The slowest mule is nearest to the whip.

James Brandon

Senior Member
English + French - UK
In the cult 1960s British TV series 'The Prisoner', this expression is used: "The slowest mule is nearest to the whip." The context is No.2 (who is the man running the Village, where No.6 is held) berating No.6 for standing out and refusing to conform to rules etc.

The Prisoner - Wikiquote

There is a saying, "The slowest mule is nearest to the whip." [Episode 12 of Season 1]


I wonder how common the expression is (or was, since it does sound ancient): I have only heard it in 'The Prisoner', precisely. If contributors have heard it elsewhere, use it or are familiar with it in other contexts, I would like to hear.

Or was the expression invented by the authors of the series, and it never was a saying in the first place?

Insight welcome. Thanks.
 
  • Loob

    Senior Member
    English UK
    I have no idea, James. "The slowest mule is nearest to the whip" rings no bells with me.

    I imagine you've googled? What have your explorations thrown up?
     

    James Brandon

    Senior Member
    English + French - UK
    I heard it when I watched the TV series (again, recently, on DVD); in the story, it does not say it is a German saying, just 'a saying'. So, it would appear, it is not an English saying. It sounds to me like the authors of the script translated it from German into English, then, unless they made it up entirely, but this sounds like an implausible coincidence (i.e. that it would have existed in German and they made it up, and hit on an existing German expression).

    I did Google it and did not find very much at all, hence was puzzled, hence this Thread. Maybe the online search can be conducted in other ways and throw up other results but, when I do it in Google, I get <40 entries, and most of them relate to the TV series. So, it would be pretty rare, or made up (by the script-writers at the time). I wanted to have other contributors' views/ reactions.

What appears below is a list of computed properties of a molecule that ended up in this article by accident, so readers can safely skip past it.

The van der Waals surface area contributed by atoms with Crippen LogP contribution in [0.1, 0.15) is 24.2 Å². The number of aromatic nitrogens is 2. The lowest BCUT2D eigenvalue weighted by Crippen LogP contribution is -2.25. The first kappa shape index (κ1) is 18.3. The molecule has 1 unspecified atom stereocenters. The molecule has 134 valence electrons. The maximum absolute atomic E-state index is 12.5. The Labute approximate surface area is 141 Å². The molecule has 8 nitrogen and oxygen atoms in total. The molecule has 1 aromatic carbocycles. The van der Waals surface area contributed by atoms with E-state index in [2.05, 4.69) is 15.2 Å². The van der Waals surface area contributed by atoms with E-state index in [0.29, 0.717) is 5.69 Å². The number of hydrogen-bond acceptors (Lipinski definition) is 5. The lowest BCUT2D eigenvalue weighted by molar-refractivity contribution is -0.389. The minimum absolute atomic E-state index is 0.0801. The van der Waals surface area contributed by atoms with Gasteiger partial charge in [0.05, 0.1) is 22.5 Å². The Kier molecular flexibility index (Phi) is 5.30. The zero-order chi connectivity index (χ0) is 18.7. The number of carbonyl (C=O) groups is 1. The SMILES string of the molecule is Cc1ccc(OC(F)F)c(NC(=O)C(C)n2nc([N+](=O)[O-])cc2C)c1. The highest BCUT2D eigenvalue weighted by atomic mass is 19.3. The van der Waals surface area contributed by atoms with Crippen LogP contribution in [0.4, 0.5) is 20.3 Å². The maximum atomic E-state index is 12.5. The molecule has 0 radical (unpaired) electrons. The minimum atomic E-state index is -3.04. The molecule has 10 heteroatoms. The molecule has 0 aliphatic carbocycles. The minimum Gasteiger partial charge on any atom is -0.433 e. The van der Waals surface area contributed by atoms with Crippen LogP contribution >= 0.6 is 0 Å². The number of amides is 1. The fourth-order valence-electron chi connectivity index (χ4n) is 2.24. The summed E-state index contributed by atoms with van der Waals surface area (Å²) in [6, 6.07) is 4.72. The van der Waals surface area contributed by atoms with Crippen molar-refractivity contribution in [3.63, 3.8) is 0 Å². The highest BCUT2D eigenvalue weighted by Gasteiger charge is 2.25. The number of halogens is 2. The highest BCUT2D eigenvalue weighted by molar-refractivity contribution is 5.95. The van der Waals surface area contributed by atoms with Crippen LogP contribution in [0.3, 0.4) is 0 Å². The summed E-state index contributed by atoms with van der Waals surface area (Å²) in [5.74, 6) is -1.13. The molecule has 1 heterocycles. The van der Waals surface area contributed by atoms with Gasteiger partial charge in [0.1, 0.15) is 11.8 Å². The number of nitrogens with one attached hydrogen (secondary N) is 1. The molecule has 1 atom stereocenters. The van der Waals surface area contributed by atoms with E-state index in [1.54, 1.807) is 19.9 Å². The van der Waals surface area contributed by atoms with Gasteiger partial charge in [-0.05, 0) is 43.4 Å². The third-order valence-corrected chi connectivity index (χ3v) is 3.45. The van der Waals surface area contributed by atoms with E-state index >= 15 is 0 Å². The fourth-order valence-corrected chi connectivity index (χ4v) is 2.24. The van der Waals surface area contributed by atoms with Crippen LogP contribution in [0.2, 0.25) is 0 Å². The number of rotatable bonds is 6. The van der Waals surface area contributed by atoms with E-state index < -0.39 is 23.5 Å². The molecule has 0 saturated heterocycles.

Packard

    Senior Member
    USA, English
    I'm also guessing that it was either translated from the German or one of the writers grew up in a German-heritage household and heard the phrase there. It was instantly understandable as a sort of harsh, "The squeaky wheel gets the grease", meaning that the most troublesome thing gets most of the attention.
     

    ain'ttranslationfun?

    Senior Member
    US English
    I thought it might mean "The last mule in a team can let those in front of it do most of the pulling.", for which I can't think of an idiom offhand, sorry.
     

    spilorrific

    Senior Member
    English - US
    My German Dept colleague reports (the ellipses are hers):
    Essentially, it is the opposite of the early worm bird catches the worm. The last one gets the worst treatment..whipped/eaten.

    The last one gets eaten by the dogs... is what the translation means...Like the old saying.. you don't have to be faster than the bear... just faster than the other person whom the bear will eat.